The ADP Employment Report showed private sector employment was up significantly in January than in the past seven months. Construction and manufacturing jobs rose this month, in contrast to regular losses throughout 2016.
ADP employment report
Private sector employment increased by 246,000 jobs in January 2017. This is a nearly 100,000-job jump from the 151,000 jobs added in December 2016 and the highest number of jobs added since last June.
Medium businesses increased by 102,000 jobs, large business increased by 83,000 jobs and small businesses increased by 62,000 jobs.
Service-producing employment added 201,000 jobs in January. Professional/business services added 71,000 jobs and trade/transportation/utilities added 63,000 jobs. Financial activates neither added nor lost jobs in January.
Goods-producing employment added 46,000 jobs. The construction segment added 25,000 jobs and manufacturing added 15,000 jobs; both segments lost jobs in December, and January’s gains more than make up for those losses.
Consumer confidence retreated in January, now standing at 111.8. This is down from 113.3 in December.
The Present Situation Index increased from 123.5 to 129.7 but the Expectations Index decreased from 106.4 to 99.8.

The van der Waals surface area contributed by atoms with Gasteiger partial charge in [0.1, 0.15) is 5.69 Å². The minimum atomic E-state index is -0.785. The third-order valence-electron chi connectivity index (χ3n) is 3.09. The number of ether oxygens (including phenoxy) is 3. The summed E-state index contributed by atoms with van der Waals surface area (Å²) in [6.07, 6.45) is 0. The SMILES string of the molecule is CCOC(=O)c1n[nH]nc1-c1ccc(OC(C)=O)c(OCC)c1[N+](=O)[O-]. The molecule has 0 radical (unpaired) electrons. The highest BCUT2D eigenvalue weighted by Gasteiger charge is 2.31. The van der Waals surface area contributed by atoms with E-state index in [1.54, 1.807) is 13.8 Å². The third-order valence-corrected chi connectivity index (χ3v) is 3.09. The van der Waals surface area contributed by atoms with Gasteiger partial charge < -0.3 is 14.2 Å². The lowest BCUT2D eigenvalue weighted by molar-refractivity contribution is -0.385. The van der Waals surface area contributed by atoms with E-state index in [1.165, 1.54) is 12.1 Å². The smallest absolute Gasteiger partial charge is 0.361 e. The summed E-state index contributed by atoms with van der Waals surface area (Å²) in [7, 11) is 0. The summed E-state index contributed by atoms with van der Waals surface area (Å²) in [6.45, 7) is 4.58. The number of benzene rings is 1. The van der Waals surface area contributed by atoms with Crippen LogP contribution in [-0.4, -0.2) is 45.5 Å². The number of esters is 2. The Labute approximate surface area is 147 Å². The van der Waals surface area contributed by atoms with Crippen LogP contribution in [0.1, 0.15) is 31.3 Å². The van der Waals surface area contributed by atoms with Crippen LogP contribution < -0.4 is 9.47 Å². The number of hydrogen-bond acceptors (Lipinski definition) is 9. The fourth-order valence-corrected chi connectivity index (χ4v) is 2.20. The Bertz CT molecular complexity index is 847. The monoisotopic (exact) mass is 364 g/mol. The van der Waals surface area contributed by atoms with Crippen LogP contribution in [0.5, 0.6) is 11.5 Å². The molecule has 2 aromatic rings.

Consumers who say business conditions are “good” increased slightly from 28.6 percent to 29.3 percent and those saying business conditions are “bad” decreased from 17.8 percent to 16.1 percent. The percentage of consumers stating jobs are “plentiful” rose from 26.9 percent to 27.4 percent and those claiming jobs are “hard to get” decreased from 22.7 percent to 21.5 percent.
Consumers’ short-term outlook, which had increased considerably last month, declined in January. The percentage of consumers expecting business conditions to improve over the next six months decreased from 24.7 percent to 23.1 percent and those expecting business conditions to worsen increased from 8.9 percent to 10.7 percent.
The proportion of consumers expecting more jobs in the months ahead decreased from 21.7 percent to 19.8 percent and those anticipating fewer jobs was virtually unchanged at 14.0 percent. The percentage of consumers expecting their incomes to increase declined from 21.5 percent to 18.0 percent and the proportion expecting a decrease rose from 8.6 percent to 9.6 percent.
Real gross domestic product increased at an annual rate of 1.9 percent in the fourth quarter of 2016, according to the “advance” estimate released by the Bureau of Economic Analysis. In the third quarter, real GDP increased 3.5 percent.
The increase in real GDP in the fourth quarter reflected positive contributions from personal consumption expenditures, private inventory investment, residential fixed investment, nonresidential fixed investment, and state and local government spending. These were partly offset by negative contributions from exports and federal government spending. Imports, which are a subtraction in the calculation of GDP, increased.
The bureau emphasized that the fourth-quarter advance estimate is based on source data that are incomplete or subject to further revision by the source agency. The “second” estimate for the fourth quarter, based on more complete data, will be released on Feb. 28.